When at the beginning of the 20th century internal combustion engines and cars became attainable to the general public, a whole industry disappeared. Thousands of horse breeders, coachmen, carriage makers and blacksmiths lost their jobs.
But the rise of the automobile industry also created jobs, far more than it destroyed. Factories were built, petrol stations, car washes and even drive-through restaurants and drive-in theaters appeared.
Nowadays we are witnessing this very same process. Robotization and artificial intelligence are making millions of jobs obsolete, but they're also creating lots of new professions. In the US alone, 3.5 million jobs have been terminated because of the invent of the internet and personal computers. In the same period though, 19 million new jobs have been created!
But the current technological revolution is very different from the automotive revolution in one specific aspect. At the beginning of the 20th century, you were able to find a new job with mostly the same skill set. Coachmen became chauffeurs, carriage makers became factory workers, blacksmith became car mechanics, all with minimal training.
Nowadays, there's a much bigger gap between the jobs that are being destroyed and the one being created. You can't retrain every telemarketer into a programmer or postman into a drone operator.
Carl Benedikt Frey and Michael A. Osborne, the authors of The Future of Employment also explored which jobs are the safest:
If we take a close look at the above list, we can see a pattern emerging. The least endangered jobs are the ones, which require very strong soft skills: logical thinking, problem-solving, critical thinking and collaboration skills like conflict management, communication or presentation are the most mentioned examples.
These soft skills can only be developed, contrary to hard skills, which can be taught. This is the reason why hard skills such as using a machine or a tool, the knowledge of a software or even a foreign language are soon going to be substituted by artificial intelligence.
As a leader, the most important skill I want to see in a team member is a willingness to learn. For me this is important because these are the people who seek to continuously improve themselves. This is also setting an example for the entire team and drives knowledge sharing.
If this willingness to learn is paired with empathy or natural curiosity, then this person is going to be the one who first discovers if a tool, methodology or technology can be improved. They'll be the one who always looks to improve a process. She or he will also be the one to champion a newer, more optimal solution and acquire the necessary knowledge to apply it in practice.
Many call this having a digital mindset. I personally prefer the expression innovative mindset. I find it less limiting, as not all development or change has to be digital.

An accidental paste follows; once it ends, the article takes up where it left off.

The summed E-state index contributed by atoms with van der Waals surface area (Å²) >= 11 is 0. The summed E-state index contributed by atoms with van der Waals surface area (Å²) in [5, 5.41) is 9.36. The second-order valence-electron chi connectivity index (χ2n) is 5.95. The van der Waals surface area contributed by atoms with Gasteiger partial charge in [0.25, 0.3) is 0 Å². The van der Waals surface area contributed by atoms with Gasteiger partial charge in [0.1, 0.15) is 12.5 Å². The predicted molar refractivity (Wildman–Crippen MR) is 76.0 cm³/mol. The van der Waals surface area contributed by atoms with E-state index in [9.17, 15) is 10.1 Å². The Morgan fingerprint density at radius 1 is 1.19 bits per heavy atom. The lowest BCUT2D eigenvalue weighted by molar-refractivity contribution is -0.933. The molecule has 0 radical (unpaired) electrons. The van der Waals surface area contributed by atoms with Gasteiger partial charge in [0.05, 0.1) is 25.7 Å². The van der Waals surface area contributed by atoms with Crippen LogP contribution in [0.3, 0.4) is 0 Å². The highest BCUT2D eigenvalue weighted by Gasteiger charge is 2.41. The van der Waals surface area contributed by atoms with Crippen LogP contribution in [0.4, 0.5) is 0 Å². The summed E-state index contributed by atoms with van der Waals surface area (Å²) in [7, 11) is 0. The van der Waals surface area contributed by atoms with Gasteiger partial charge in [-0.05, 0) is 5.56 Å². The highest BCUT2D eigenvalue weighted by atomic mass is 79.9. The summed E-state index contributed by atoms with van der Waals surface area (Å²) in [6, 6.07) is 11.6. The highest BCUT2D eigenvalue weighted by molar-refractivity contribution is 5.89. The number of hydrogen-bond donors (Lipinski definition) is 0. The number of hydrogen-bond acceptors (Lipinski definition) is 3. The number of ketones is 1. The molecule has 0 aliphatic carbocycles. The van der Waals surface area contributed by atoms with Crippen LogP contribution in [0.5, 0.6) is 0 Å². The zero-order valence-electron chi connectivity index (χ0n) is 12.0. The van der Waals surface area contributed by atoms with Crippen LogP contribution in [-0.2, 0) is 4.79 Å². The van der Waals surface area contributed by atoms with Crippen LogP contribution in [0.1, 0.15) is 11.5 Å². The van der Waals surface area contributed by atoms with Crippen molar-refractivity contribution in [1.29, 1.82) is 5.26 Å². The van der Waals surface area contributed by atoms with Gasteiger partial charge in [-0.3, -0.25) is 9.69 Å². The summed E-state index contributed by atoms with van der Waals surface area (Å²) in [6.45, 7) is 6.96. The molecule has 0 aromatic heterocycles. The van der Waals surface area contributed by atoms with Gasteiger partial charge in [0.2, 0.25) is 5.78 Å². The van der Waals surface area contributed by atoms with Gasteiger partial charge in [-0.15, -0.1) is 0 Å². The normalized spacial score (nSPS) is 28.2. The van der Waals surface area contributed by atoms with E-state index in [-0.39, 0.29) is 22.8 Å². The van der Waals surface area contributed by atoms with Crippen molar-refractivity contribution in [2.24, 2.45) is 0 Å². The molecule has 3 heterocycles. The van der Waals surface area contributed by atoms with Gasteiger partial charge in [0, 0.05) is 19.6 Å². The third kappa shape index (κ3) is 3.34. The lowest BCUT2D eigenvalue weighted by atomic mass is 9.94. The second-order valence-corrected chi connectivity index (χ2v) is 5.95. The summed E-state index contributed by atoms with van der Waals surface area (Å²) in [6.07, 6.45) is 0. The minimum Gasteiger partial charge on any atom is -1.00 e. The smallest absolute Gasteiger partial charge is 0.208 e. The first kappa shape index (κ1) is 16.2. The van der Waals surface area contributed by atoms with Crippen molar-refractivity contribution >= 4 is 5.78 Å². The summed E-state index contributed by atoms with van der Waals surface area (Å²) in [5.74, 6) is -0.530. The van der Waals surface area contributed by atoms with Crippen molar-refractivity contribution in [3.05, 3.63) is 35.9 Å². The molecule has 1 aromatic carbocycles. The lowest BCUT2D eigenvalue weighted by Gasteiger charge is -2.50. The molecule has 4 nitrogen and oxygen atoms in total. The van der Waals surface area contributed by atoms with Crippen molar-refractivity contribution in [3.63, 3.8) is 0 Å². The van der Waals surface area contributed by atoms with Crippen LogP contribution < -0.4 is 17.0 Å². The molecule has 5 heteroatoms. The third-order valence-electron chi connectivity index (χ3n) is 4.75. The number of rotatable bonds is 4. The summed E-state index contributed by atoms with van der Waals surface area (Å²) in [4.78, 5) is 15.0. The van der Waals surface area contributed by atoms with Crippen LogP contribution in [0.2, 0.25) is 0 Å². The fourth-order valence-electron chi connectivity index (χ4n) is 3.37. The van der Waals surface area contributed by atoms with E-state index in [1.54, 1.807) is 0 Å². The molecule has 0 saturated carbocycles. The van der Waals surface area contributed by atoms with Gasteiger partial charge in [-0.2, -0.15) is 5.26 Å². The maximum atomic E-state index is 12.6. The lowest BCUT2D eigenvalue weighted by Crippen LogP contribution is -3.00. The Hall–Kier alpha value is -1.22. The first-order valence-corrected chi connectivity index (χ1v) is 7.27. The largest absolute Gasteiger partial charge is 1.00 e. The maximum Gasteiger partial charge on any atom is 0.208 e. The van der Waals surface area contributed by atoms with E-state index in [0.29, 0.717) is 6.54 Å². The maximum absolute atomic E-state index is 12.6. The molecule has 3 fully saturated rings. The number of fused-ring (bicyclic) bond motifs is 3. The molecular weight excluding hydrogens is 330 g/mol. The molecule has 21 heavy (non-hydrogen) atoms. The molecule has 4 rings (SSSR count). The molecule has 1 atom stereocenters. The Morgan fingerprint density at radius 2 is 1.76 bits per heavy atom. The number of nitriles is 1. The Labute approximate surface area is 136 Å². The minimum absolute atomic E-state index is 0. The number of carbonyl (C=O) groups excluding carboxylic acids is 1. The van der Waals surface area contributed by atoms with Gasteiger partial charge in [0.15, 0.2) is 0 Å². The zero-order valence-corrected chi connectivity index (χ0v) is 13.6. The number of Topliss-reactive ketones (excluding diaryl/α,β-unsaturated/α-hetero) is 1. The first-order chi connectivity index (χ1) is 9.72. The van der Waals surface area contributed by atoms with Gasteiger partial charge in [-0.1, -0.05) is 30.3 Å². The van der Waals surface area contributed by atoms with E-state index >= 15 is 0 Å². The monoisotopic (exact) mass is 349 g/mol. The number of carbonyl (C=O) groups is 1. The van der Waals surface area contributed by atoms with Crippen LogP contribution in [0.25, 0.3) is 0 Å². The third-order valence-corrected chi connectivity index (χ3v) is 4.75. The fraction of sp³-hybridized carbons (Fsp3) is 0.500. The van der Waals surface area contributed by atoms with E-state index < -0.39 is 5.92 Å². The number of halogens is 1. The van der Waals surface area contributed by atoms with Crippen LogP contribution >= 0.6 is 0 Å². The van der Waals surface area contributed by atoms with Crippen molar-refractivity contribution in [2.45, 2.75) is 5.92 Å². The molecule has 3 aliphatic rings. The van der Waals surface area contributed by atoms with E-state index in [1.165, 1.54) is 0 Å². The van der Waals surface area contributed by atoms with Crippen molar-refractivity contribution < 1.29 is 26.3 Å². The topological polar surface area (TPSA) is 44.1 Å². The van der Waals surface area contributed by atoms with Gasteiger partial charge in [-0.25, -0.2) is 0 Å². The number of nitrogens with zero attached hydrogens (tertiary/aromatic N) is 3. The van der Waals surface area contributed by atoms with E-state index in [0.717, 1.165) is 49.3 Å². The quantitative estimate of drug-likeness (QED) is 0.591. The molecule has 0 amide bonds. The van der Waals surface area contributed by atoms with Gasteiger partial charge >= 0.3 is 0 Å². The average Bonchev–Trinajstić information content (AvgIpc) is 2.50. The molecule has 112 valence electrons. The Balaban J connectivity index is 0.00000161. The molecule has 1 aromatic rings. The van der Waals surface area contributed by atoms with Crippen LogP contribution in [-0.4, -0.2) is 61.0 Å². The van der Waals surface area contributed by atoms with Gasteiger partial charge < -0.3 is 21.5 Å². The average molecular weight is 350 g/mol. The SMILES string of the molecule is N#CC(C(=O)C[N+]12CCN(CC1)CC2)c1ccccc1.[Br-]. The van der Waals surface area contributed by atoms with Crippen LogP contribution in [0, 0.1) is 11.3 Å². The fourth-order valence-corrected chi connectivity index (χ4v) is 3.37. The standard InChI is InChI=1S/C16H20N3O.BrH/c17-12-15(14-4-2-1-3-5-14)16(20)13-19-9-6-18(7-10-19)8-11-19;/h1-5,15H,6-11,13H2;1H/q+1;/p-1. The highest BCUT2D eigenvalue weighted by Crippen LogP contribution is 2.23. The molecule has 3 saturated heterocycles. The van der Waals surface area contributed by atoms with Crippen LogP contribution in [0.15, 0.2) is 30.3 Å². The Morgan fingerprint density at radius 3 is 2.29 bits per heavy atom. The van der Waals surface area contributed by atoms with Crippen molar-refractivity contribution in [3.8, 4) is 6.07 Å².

A successful digital transformation project needs this innovative mindset to become part of the company culture. Upper and middle management has a key role in achieving this.
Their most important tool is leading by example. This is a nuisance for many leaders, but it's also unavoidable. You can't expect one to constantly improve themselves, if they don't see their superiors do the same.
Change has to be driven from the top. The actions and behaviour of leadership – both good and bad – cascades down to impact every single aspect of the organization, with as much as 50% of the variability in group or unit performance being attributable to the individual leader.1.
The good news is self improvement can take many forms. Attending conferences, meetups or webinars, business mentoring or just reading. Allocate a self-improvement allowance for your team which they can use to pay for online courses, conferences or buying study materials such as books.
Self improvement alone however, will not establish a company-wide innovative mindset. It's not enough that people develop themselves individually. Intra- and cross team knowledge and experience sharing is equally important.
One of the best ways to achieve this is organising internal training and workshops. At Further, we like to dedicate Friday afternoons to knowledge sharing. This is a time where we discuss a pre-selected topic, or ask one of our colleagues to introduce a new technology or share something they learnt at the latest training or conference they attended. Regular hackathons or peer-to-peer work are some other really great tools to share knowledge.
The above work great in a team where there is a need for constant, but incremental change. But one of the effects of digital transformation is that it often makes jobs completely obsolete in their current form.
In cases such as this, change management should become the number one priority of management. They should replace these jobs with new positions that add value to the organisation, and retrain people to acquire the necessary new skills. An open and transparent communication between management and employees is vital to keeping valuable workforce during such a transformation project.